Do you think Andrew and his buddy follow Jesus respectfully because what John said makes complete, rational sense? Are they genuinely curious about this man John seems so absolutely certain about, or are they following like would-be bullies? I can’t help but think of Jesus walking past, knowing their hearts, waiting for them to choose to follow. When he turns, they all stop in their tracks, looking intently at one another. And Jesus, with full presence of Spirit, asked the two who followed, “What are you looking for?”

Maybe caught a bit off-guard, they fall back on pleasantries, “Rabbi, where are you staying?” That sounds so much better than saying, “Well, we’re just looking to see if John’s as crazy as he sounds.” Because surely Jesus couldn’t be the one foretold, the Messiah himself? Have you ever done that? Been thinking about something but asked or said something entirely different to mask your true thoughts? It’s awkward and rarely convincing in most cases. Can you imagine trying to pull it off in front of Jesus? Fortunately, Jesus invites the budding disciples to “Come and see” where he’s staying, and they remain with him a while. As they remained with him, the more they came to believe in him. The longer they stayed in his presence, the more assured they were that they had found what they were looking for. They believed enough that they could give their own testimony, as Andrew did when recruiting his brother: “Simon, we’ve found the Messiah!” They hadn’t even given voice to what they were looking for until then. Up to that point, Jesus was showing them who he was by letting them abide in his presence. Being with him, don’t you know they felt the dawning of understanding, the first glimpse that this was the promised deliverer?

Hoping that we’ll stay with him, too, Jesus asks us today,

“What are you looking for?”

And the beautiful thing is that we don’t have to know specifically. We can feel clueless. Maybe we’re looking for the faith–however imperfect it may be–of the apostles. Maybe we’re looking for an occasion for our own testimony, an encounter with the Almighty that transforms our life and gives us a clear heading. Maybe we’re looking for a glimmer of light and hope that will bring us into a truly unified country. Whatever it is, Jesus knows if we draw close to him, we’ll find what we seek. Like a wise teacher, he tells us,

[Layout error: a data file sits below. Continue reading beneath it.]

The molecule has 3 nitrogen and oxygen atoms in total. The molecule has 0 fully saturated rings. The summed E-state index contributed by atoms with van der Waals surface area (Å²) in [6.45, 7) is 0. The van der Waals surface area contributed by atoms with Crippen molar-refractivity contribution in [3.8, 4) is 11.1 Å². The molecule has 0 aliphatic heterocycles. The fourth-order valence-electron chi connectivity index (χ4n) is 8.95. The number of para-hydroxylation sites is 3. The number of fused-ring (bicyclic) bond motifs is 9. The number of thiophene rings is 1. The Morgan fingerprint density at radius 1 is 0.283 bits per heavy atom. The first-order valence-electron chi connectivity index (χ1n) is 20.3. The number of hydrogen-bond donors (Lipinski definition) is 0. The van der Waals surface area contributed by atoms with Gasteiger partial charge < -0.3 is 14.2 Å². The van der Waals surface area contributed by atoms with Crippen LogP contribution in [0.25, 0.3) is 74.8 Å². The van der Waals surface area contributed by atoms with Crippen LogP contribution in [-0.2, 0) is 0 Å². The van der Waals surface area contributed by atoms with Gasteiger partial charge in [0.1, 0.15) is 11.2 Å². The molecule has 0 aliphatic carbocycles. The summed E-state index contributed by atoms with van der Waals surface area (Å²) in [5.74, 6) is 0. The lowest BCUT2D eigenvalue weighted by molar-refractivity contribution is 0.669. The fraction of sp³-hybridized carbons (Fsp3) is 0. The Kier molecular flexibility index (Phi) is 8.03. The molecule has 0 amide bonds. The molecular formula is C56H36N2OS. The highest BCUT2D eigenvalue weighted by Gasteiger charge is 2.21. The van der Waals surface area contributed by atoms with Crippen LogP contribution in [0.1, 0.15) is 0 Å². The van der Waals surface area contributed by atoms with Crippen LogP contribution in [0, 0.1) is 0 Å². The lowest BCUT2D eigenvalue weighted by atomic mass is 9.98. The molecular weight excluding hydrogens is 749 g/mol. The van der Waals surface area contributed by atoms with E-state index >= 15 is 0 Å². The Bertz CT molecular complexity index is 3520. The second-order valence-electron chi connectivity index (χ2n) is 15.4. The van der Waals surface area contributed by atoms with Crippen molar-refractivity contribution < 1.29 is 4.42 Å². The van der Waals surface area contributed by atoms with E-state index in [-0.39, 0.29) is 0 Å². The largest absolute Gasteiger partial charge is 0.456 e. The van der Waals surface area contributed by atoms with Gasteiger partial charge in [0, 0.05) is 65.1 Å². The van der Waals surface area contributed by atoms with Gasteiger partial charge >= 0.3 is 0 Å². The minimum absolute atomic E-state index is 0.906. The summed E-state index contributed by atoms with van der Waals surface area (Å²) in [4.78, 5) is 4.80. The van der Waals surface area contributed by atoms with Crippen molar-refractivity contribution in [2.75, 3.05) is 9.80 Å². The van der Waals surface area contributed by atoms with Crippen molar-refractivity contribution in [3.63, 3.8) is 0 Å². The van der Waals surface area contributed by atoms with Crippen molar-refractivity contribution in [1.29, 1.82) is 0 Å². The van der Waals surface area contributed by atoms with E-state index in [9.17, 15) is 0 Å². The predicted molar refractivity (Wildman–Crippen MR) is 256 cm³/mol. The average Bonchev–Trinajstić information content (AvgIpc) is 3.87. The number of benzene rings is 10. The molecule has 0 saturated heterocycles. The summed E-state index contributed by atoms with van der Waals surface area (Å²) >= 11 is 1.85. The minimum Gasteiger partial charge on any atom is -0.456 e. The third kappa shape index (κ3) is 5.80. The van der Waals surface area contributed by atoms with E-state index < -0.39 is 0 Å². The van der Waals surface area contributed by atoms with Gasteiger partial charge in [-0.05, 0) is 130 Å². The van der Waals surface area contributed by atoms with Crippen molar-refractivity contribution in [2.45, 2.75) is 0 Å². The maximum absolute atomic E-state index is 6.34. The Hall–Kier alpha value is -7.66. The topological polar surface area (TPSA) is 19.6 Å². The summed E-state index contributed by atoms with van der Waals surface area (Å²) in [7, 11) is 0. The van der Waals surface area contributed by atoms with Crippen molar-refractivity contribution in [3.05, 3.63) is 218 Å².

“Come and see.”

We have to understand, though, that just being with Jesus won’t be all sunshine and rainbows. We can pray all day long, “Jesus, I want to be happy; Jesus, I want all my friends and loved ones to be healed; Jesus, if I had just a little more money, life would be so much better . . ., and I promise I’ll give more to the church.” Jesus doesn’t promise that walking with him will lead to happiness and success as we understand it: those things are fleeting. Jesus does, however, mention joy and being made complete, being blessed in the kingdom of heaven–not #blessed on our license plates or social media statuses–being truly blessed when the world is turned upside down … and the leader of our hearts and souls and minds is our Lord and Savior … and we show genuine love for God, our neighbor, and ourselves. People wouldn’t have to wonder who’s “really” Christian then, would they? The song says, “They will know we are Christian by our LOVE.”

What about others looking to us?

What do we tell others who might be inclined to follow us because they see we have something they want, too? I have to admit, I find myself prepping people at the jail for their first experience of our church, our community here in this building. They love what they experience outside these walls and inside theirs at the detention center. “What church is it, again? The Episcopal Church?” they ask. I make sure they know where we are.

But what happens between there and here? After working to build up their worth behind bars, they get released back into the world that broke them in the first place. If they make it into our pews, how do we receive them? “We start our services in silence mainly,” I tell them. “People are going to be dressed up, but not everybody. The choir sits in the back couple of pews. Everything is in the bulletin, but feel free to just watch. We have coffee between services most Sundays…” I wonder if I’ve already scared them from coming in the first place; I’m already apologizing for their first experience.